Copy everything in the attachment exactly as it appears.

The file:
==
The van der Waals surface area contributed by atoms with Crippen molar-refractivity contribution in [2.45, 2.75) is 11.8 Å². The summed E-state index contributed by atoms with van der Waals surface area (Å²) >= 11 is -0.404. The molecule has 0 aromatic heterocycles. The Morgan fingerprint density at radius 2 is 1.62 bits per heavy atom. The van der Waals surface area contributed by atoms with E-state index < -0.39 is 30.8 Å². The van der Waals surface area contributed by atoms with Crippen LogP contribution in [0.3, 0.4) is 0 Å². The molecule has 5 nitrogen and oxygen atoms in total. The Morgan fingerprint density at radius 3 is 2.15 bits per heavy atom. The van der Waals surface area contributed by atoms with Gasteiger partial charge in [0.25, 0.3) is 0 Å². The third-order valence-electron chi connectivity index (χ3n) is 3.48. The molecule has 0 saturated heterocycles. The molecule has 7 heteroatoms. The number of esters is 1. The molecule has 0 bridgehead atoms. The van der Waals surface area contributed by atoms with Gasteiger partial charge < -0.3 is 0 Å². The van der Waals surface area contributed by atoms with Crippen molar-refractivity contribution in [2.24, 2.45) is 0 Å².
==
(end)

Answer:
The van der Waals surface area contributed by atoms with Crippen molar-refractivity contribution in [2.45, 2.75) is 11.8 Å². The summed E-state index contributed by atoms with van der Waals surface area (Å²) >= 11 is -0.404. The molecule has 0 aromatic heterocycles. The Morgan fingerprint density at radius 2 is 1.62 bits per heavy atom. The van der Waals surface area contributed by atoms with E-state index < -0.39 is 30.8 Å². The van der Waals surface area contributed by atoms with Crippen LogP contribution in [0.3, 0.4) is 0 Å². The molecule has 5 nitrogen and oxygen atoms in total. The Morgan fingerprint density at radius 3 is 2.15 bits per heavy atom. The van der Waals surface area contributed by atoms with Gasteiger partial charge in [0.25, 0.3) is 0 Å². The third-order valence-electron chi connectivity index (χ3n) is 3.48. The molecule has 0 saturated heterocycles. The molecule has 7 heteroatoms. The number of esters is 1. The molecule has 0 bridgehead atoms. The van der Waals surface area contributed by atoms with Gasteiger partial charge < -0.3 is 0 Å². The van der Waals surface area contributed by atoms with Crippen molar-refractivity contribution in [2.24, 2.45) is 0 Å².